Having a garden usually means an abundance of vegetables (zucchini anyone?). And while it’s true that nothing in natural systems really goes to waste i.e. the veggies that you don’t harvest go to flower, attract beneficial insects, and ultimately get recycled back into the soil, a little bit of attention paid to how much you grow, might minimize any wasted time, effort, and water.
The question of how much you should plant, however, is a difficult one to answer. Like so many things in gardening, the answer is, “It depends.” It depends on what your family likes to eat, whether you just want summer vegetables or want enough for the entire year, how much space you have, how good your soil is and how much of a yield you can expect. In other words, there is no easy answer. However, here are some recommendations of where to get started.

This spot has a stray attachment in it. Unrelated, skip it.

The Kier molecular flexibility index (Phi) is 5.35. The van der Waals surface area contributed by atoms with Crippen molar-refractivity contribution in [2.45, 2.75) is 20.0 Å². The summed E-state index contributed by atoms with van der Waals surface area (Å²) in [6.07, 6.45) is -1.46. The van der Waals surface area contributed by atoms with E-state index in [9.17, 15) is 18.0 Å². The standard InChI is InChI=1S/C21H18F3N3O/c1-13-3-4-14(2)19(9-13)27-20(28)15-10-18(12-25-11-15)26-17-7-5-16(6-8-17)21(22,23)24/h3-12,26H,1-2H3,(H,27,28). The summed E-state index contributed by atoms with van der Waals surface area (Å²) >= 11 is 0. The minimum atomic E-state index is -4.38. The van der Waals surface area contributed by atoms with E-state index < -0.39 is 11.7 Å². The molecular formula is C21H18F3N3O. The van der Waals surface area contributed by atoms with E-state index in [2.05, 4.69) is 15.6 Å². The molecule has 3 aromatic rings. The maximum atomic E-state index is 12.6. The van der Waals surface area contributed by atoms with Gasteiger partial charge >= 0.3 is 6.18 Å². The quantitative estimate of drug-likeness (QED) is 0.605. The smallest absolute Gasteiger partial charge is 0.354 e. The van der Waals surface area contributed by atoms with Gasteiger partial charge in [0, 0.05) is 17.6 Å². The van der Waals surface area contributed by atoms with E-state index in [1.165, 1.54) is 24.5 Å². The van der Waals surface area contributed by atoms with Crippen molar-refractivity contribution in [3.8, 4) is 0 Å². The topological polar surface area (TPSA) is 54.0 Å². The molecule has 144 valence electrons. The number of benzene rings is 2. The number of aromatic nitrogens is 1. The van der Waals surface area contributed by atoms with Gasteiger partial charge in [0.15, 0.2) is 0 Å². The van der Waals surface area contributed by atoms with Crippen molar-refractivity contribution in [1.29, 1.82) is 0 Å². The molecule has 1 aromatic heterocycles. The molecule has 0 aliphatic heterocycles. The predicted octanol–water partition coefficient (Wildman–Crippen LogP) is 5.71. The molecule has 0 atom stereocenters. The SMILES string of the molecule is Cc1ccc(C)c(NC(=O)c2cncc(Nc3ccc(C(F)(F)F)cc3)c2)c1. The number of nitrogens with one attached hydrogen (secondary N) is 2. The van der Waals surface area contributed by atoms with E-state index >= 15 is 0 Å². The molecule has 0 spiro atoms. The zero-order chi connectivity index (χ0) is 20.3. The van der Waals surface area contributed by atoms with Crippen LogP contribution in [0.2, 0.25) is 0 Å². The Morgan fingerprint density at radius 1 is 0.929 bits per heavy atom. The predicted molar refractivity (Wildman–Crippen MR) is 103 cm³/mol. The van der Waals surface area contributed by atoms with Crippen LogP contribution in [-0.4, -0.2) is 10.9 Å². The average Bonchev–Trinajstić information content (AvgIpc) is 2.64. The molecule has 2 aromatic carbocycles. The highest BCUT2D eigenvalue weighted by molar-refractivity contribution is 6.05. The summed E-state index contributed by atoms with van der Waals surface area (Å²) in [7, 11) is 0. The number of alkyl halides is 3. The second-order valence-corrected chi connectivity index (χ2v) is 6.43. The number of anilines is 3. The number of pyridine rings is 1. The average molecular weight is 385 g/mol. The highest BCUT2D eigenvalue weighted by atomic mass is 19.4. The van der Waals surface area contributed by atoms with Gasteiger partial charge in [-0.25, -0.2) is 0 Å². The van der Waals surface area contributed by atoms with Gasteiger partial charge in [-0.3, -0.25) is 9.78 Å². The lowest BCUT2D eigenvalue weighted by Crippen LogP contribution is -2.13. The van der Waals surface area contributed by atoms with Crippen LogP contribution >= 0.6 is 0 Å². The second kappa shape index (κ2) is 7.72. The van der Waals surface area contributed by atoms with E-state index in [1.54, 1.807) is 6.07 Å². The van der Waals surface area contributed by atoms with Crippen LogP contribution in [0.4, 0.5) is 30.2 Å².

In contrast, vegetables like carrots, parsnips, onions, winter squash, and potatoes are fairly inexpensive to buy from local growers. Here in Montana, for example, we can actually get local organic storage crops for our farmers, well into the winter. In addition, these crops typically take up a lot of space. If you have a limited growing area, I would plant less of these and more of the higher value veggies that I mentioned.
Now having said that “it depends,” the list below is a good starting point. These are recommendations for a family of four to five people for a year’s worth of vegetables. You would of course adjust this based on what I talked about previously. It also assumes that you’ll be spending part of the harvest season preserving your veggies either through freezing, canning, or dehydrating. So use this as a guide, take good notes this season, and start customizing it to your family’s needs.